6 Plants for Cool-Season Color in your Gainesville Yard
One of the great things about living in Gainesville, FL climate is that we can fill our landscape with beautiful blooms year-round. To get the most impact we recommend adding some annuals to your yard that will really stand out over the colder months, and look great over the busy holiday season. October is the perfect month to get started on replacing or creating annual beds in your yard, giving them plenty of time to look spectacular for the holidays!
Today we will talk about 6 tried-and-true Gainesville performers. Low maintenace, reliable, and pretty tough to kill! With just a little care and water, these 6 specimens will look great through the cold season.
Ornamental kale (and their cousin, ornamental cabbage) display as showy bright rosettes and do not form the tight heads we see on these plants in grocery stores. Both kale and cabbage can be used reliably as a bedding plant in the fall and into early spring although some die-back may occur if we get a very cold winter. When flowers begin to appear, it is time to remove the plants and replant with something that likes our warm weather better! You can actually eat them, but they're really grown for their pretty leaves and make a real statement in your landscape beds.
In Florida, petunias are a popular winter annual. Their long flowering period, the wide array of colors and forms available, and the ease with which they grow make them a favorite among gardeners. Petunias are one of the most popular garden flowers for both borders and containers. They are prolific bloomers, although some forms require deadheading to keep them going. Petunia flowers are also incredibly variable in terms of size, shape, hue, and color pattern; some petunias even have sweet fragrances. While some varieties have small flowers, only about an inch in diameter, others have flowers as large as 6 inches across. Flowers can be ruffled, fringed, or double, in almost any color imaginable. Some flowers will be one solid color while others have contrasting veins or edges, and in some varieties the flower even has a star pattern. This variety of petunias makes them quite versatile in the landscape. They can be used for color masses, in containers, hanging baskets, or as a seasonal groundcover.
An classic cottage garden flower that produces small clusters of flowers on a tall, sturdy stalk. Name a color and there is most likely a variety that blooms in that shade: pink, red, white, yellow, orange, purple, multicolor, speckled. The list goes on! A snapdragon can grow as tall as 3 feet or be as compact as 8 inches, depending on whether it’s a giant or a dwarf variety, with the most common varieties falling somewhere in between. Plant snapdragons in full sun and well-drained, moist soil. After the root systems get established, give snapdragons 1 inch of water per week and remove the spent blooms to keep them flowering. You may want to cover these plants on the coldest night to ensure they are not damaged by frost.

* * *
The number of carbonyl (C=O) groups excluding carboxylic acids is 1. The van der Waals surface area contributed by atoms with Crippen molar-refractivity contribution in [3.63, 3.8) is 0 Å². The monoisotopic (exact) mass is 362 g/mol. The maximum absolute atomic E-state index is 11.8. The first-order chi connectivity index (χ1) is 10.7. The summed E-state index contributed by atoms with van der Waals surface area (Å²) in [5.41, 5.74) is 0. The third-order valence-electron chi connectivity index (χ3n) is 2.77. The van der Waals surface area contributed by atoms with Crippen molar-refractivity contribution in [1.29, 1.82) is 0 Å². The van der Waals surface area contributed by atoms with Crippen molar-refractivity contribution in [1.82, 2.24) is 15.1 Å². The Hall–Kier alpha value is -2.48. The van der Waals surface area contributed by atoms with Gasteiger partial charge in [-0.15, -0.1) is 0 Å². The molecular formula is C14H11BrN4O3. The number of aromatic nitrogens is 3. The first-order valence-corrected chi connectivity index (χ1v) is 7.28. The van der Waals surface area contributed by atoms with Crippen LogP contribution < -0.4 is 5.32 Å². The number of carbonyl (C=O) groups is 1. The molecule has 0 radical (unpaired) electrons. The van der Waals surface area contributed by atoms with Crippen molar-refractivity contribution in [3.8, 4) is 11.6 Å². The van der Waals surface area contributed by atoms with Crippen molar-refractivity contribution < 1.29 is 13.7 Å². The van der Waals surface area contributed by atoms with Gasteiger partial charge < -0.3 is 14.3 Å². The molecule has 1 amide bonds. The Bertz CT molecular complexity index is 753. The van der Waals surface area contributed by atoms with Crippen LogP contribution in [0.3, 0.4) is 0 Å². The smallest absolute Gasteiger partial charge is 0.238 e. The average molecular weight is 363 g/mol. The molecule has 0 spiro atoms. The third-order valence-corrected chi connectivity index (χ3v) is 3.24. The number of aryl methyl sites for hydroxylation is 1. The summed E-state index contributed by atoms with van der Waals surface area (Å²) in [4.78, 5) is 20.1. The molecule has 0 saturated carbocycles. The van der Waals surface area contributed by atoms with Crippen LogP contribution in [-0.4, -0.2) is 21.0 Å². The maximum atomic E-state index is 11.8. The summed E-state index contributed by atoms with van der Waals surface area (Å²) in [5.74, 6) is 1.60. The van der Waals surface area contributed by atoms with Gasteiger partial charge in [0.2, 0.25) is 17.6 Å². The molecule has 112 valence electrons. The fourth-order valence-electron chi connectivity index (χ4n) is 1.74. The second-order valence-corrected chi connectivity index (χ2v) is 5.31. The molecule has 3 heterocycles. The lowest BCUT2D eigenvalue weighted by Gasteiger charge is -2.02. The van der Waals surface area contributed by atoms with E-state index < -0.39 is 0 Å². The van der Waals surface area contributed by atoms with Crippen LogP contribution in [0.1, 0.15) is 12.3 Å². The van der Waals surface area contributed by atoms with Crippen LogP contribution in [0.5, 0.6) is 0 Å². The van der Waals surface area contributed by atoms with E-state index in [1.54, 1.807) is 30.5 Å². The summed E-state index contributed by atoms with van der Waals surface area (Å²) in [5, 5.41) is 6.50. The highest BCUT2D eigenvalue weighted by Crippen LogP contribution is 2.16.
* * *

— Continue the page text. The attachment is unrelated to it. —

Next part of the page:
Pansy / Viola
Pansies and violas are charming cold-tolerant annuals that you can plant in winter and enjoy through spring. Viola flowers are small—typically less than an inch across—while pansy flowers can be two to three inches wide. Pansies and violas come in a range of colors, including red, white, purple, yellow, and apricot. Because they're compact plants, pansies and violas are fantastic in borders, containers, and window boxes. They're also edible These are a favorite of mine for their durability and resilience. Plant in a well-drained, rich soil where they'll receive plenty of sun, and irrigate them only as needed.
Dianthus are lovely plants with great delicate fringed flowers that can be used in borders or containers, and make great bedding plants when massed together. Most commonly found in shades of pink, this reliable bloomer will give you flowers through the winter and into a good part of spring, they are ready to be replaced when temperatures rise in April or even possibly May. The plants are small and usually between 6 and 18 inches tall. Instructions on how to care for dianthus are very straightforward. Water the plants when dry and apply fertilizer every six to eight weeks. Deadhead these plants regularly to encourage blooming.
The last annual we are going to mention is not grown for its flowers but for its beautiful soft and silvery foliage. Reaching 12 to 18 inches in height, dusty miller is ideal for neat edgings or for breaking up groups of flower color. Dusty miller should be grown in full sun or very light shade in well-drained soil and occasionally trimmed if plants become leggy. Plants are fairly drought tolerant and should not be over-watered.